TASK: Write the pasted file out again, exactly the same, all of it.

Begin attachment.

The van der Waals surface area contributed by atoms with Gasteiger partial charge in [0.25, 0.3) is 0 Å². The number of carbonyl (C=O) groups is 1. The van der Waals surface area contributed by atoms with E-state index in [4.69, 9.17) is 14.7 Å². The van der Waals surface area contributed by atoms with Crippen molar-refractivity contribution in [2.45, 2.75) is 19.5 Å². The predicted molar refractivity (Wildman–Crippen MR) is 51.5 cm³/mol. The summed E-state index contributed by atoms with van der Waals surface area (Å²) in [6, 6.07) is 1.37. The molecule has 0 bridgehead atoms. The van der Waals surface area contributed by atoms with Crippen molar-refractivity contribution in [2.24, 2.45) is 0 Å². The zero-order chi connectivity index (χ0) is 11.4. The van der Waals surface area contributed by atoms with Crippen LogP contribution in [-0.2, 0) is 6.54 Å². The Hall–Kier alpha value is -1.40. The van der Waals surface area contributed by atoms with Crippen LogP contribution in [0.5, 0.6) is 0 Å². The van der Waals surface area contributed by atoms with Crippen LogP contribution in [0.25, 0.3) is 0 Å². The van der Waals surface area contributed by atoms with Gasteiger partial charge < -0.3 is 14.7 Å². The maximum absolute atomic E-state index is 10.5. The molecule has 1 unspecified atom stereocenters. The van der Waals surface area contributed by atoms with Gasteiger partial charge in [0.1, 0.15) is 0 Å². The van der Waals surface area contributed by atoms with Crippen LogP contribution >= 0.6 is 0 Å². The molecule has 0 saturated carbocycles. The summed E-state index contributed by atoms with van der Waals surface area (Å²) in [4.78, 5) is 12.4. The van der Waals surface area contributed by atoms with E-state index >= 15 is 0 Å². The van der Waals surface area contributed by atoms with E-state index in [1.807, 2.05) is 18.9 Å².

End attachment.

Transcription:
The van der Waals surface area contributed by atoms with Gasteiger partial charge in [0.25, 0.3) is 0 Å². The number of carbonyl (C=O) groups is 1. The van der Waals surface area contributed by atoms with E-state index in [4.69, 9.17) is 14.7 Å². The van der Waals surface area contributed by atoms with Crippen molar-refractivity contribution in [2.45, 2.75) is 19.5 Å². The predicted molar refractivity (Wildman–Crippen MR) is 51.5 cm³/mol. The summed E-state index contributed by atoms with van der Waals surface area (Å²) in [6, 6.07) is 1.37. The molecule has 0 bridgehead atoms. The van der Waals surface area contributed by atoms with Crippen molar-refractivity contribution in [2.24, 2.45) is 0 Å². The zero-order chi connectivity index (χ0) is 11.4. The van der Waals surface area contributed by atoms with Crippen LogP contribution in [-0.2, 0) is 6.54 Å². The Hall–Kier alpha value is -1.40. The van der Waals surface area contributed by atoms with Crippen LogP contribution in [0.5, 0.6) is 0 Å². The van der Waals surface area contributed by atoms with Crippen LogP contribution in [0.25, 0.3) is 0 Å². The van der Waals surface area contributed by atoms with Gasteiger partial charge < -0.3 is 14.7 Å². The maximum absolute atomic E-state index is 10.5. The molecule has 1 unspecified atom stereocenters. The van der Waals surface area contributed by atoms with Gasteiger partial charge in [0.1, 0.15) is 0 Å². The van der Waals surface area contributed by atoms with Crippen LogP contribution >= 0.6 is 0 Å². The molecule has 0 saturated carbocycles. The summed E-state index contributed by atoms with van der Waals surface area (Å²) in [4.78, 5) is 12.4. The van der Waals surface area contributed by atoms with E-state index >= 15 is 0 Å². The van der Waals surface area contributed by atoms with E-state index in [1.807, 2.05) is 18.9 Å².